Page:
Numbers matter, but more do real benefits for people
Huang Jiyuan

Editor's note: The 2023 Two Sessions takes place at an important junction. It's the first Two Sessions after the Communist Party of China's 20th National Congress. It's the first Two Sessions after major changes were made to China's COVID-19 pandemic management measures. How to interpret this crucial event and its results? Follow Huang Jiyuan, the reporter who's reporting on the Two Sessions from the frontline for the first time, to get a firsthand look at the 2023 Two Sessions.

During the opening meeting of the first session of the 14th National People's Congress on March 5, Chinese Premier Li Keqiang delivered the government work report and said China has set a GDP growth target of around 5 percent for 2023.

How should we interpret this number? From the foreign media's reporting, people are hearing a negative depiction of China's economy.

The number is critical, but it's equally important to see beyond that single number. China has pursued high-quality development and it can be hard to summarize all of the "quality" factors into a single number. Look at the patent registrations, efforts to combat climate change, the 5G technology, food security and many other areas. Hence, observers would discover a Chinese economy that is robust and placing quality as equal importance as quantity.

Full video transcript:

Hey, I'm here in the Great Hall of the People and today let's talk about the economy. When you think of a country's economy, what's the first thing that pops into your head? Perhaps, it's the GDP. And I bet many who are watching the Two Sessions share this feeling with me that, that the GDP target, that figure in the Government Work Report, is the item that we want to know.

Now, we have that figure for 2023: around 5 percent.

There are factors that people need to be aware of when talking about GDP target: First, it's the actual mathematical estimation of a country's economic change; Second, it projects an image. It lets the world knows whether the country's doing good or not, how is its market.

People sometimes focus too much on the second one. And believe me, there are more than enough ways to paint a bleak image of an economy in any condition, good or bad.

So to understand it, let's pull back a bit. In 2020, China's GDP grew by 2.3 percent. In 2021, it was 8.4 percent. 2022, 3 percent. Those were abnormal years. So, you get the big fluctuations. If you add that up and average it out, you'd find a 4.6 percent average growth rate. Not at all a bad figure compared to most other major economies during the same period.

Based on China's past figures and its onward trend, but also with the gloomy global situation, 5 percent is a pretty reasonable target, isn't it? What we need to see is that, yes, China is still setting a numerical value and that's very important, but we are more about quality than quantity now.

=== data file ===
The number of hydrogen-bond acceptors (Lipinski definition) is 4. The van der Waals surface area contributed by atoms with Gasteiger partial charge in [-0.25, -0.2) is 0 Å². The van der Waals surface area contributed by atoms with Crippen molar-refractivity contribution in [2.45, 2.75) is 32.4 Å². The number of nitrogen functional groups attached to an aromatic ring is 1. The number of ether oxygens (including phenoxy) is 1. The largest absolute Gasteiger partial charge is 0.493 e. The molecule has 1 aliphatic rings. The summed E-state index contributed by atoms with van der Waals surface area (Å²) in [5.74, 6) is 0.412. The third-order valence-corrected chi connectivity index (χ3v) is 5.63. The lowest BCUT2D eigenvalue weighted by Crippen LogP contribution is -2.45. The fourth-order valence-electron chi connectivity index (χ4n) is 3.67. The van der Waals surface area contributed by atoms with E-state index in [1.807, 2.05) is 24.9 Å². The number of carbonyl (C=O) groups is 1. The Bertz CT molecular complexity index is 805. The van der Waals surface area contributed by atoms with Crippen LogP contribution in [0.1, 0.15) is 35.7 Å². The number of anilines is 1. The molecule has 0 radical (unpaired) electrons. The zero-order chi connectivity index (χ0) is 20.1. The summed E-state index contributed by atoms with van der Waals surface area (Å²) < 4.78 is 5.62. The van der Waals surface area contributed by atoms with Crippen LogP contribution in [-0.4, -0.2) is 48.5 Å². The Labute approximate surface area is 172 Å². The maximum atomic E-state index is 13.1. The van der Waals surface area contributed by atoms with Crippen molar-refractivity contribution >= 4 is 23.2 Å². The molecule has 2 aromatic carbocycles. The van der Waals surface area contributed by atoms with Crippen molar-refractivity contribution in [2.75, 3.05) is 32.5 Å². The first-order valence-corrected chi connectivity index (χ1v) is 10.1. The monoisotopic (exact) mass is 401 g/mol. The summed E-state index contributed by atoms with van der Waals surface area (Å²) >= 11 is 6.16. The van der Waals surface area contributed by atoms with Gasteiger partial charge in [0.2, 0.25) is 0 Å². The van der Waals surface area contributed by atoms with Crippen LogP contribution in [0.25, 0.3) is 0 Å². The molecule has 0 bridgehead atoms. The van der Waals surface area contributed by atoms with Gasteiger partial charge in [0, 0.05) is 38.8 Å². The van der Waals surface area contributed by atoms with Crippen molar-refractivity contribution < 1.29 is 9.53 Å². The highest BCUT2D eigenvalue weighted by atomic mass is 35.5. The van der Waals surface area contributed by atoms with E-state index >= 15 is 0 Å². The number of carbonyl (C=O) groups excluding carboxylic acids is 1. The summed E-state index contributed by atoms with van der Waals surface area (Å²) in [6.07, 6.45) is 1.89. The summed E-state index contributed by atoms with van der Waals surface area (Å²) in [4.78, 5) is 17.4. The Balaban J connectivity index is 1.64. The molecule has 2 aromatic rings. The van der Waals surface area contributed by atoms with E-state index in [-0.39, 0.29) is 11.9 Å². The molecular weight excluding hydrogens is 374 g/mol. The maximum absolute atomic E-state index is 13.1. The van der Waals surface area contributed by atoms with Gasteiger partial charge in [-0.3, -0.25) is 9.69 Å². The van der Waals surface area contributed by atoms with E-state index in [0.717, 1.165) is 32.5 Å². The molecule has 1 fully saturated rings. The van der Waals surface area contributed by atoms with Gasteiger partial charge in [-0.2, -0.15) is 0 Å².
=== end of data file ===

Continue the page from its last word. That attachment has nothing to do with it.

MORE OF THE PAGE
How do you measure quality? There are a lot of ways but it's hard to summarize everything into a single number. Take patents for example, in 2022, China had registered more than 4.2 million valid invention patents. It's the first country to pass the 3-million-threshold. And about 1.3 million of them were high-value patents, that increased by 24.2.

Innovation is the primary driving force for development, right? Who does development benefit? Me? You? Others here? It's the general public, it's everybody.

Then, if we look at the climate. In 2021, China's carbon dioxide emissions per unit of GDP dropped by 34.4 percent from 2020. And in 2022, it further reduced 2.26 billion tons of domestic carbon dioxide emissions. That's also an increase in quality, isn’t it?

China has the world's largest 5G network. Its 5G users account for 80 percent of the world's total. That's also a quality, given that we basically live on our smartphones these days. I mean, case in point, I'm filming this now and I can just send it out right after I hit the end button because the internet is god and the connection is perfect!

And then there are other issues like food security, for example. China's grain production has stabilized at more than 1.3 trillion jin for seven consecutive years and it aims to keep at that level for 2023. No one can say that food is not part of the economy and, especially in today's world, food security is more crucial than ever.

That's how you should look at the Chinese economy these days. GDP target is very important. It's a numerical value that you can easily compare and contrast. But the economy is about a whole lot more, and a broader look gives you a more accurate picture of it.

Huang in Two Sessions Episode One: On the road

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